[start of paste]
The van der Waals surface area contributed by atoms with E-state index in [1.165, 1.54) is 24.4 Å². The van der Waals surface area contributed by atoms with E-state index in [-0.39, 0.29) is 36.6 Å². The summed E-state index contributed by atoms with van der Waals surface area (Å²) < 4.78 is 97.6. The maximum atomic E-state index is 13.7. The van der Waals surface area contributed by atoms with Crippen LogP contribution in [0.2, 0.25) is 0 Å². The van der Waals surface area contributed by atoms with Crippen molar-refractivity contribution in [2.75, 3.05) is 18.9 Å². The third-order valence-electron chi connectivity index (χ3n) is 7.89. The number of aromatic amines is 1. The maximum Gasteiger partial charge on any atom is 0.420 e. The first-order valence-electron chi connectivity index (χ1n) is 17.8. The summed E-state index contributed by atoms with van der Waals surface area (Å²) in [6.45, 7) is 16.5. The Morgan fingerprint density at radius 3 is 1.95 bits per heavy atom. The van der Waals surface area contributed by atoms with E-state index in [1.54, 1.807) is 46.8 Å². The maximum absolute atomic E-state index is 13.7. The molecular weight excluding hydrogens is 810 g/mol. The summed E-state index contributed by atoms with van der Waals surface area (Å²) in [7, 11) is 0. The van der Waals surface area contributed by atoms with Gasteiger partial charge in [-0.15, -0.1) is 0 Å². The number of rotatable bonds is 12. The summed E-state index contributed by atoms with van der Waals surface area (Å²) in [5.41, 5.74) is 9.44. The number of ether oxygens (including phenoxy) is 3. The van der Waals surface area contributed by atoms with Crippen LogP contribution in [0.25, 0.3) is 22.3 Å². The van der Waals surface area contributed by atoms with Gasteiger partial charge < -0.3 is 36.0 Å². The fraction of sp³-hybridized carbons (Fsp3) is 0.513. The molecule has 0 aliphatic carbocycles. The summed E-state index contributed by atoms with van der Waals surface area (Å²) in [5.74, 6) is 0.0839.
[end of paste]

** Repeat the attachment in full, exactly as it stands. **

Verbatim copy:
The van der Waals surface area contributed by atoms with E-state index in [1.165, 1.54) is 24.4 Å². The van der Waals surface area contributed by atoms with E-state index in [-0.39, 0.29) is 36.6 Å². The summed E-state index contributed by atoms with van der Waals surface area (Å²) < 4.78 is 97.6. The maximum atomic E-state index is 13.7. The van der Waals surface area contributed by atoms with Crippen LogP contribution in [0.2, 0.25) is 0 Å². The van der Waals surface area contributed by atoms with Crippen molar-refractivity contribution in [2.75, 3.05) is 18.9 Å². The third-order valence-electron chi connectivity index (χ3n) is 7.89. The number of aromatic amines is 1. The maximum Gasteiger partial charge on any atom is 0.420 e. The first-order valence-electron chi connectivity index (χ1n) is 17.8. The summed E-state index contributed by atoms with van der Waals surface area (Å²) in [6.45, 7) is 16.5. The Morgan fingerprint density at radius 3 is 1.95 bits per heavy atom. The van der Waals surface area contributed by atoms with E-state index in [1.54, 1.807) is 46.8 Å². The maximum absolute atomic E-state index is 13.7. The molecular weight excluding hydrogens is 810 g/mol. The summed E-state index contributed by atoms with van der Waals surface area (Å²) in [7, 11) is 0. The van der Waals surface area contributed by atoms with Gasteiger partial charge in [-0.15, -0.1) is 0 Å². The number of rotatable bonds is 12. The summed E-state index contributed by atoms with van der Waals surface area (Å²) in [5.41, 5.74) is 9.44. The number of ether oxygens (including phenoxy) is 3. The van der Waals surface area contributed by atoms with Crippen LogP contribution in [0.25, 0.3) is 22.3 Å². The van der Waals surface area contributed by atoms with Gasteiger partial charge < -0.3 is 36.0 Å². The fraction of sp³-hybridized carbons (Fsp3) is 0.513. The molecule has 0 aliphatic carbocycles. The summed E-state index contributed by atoms with van der Waals surface area (Å²) in [5.74, 6) is 0.0839.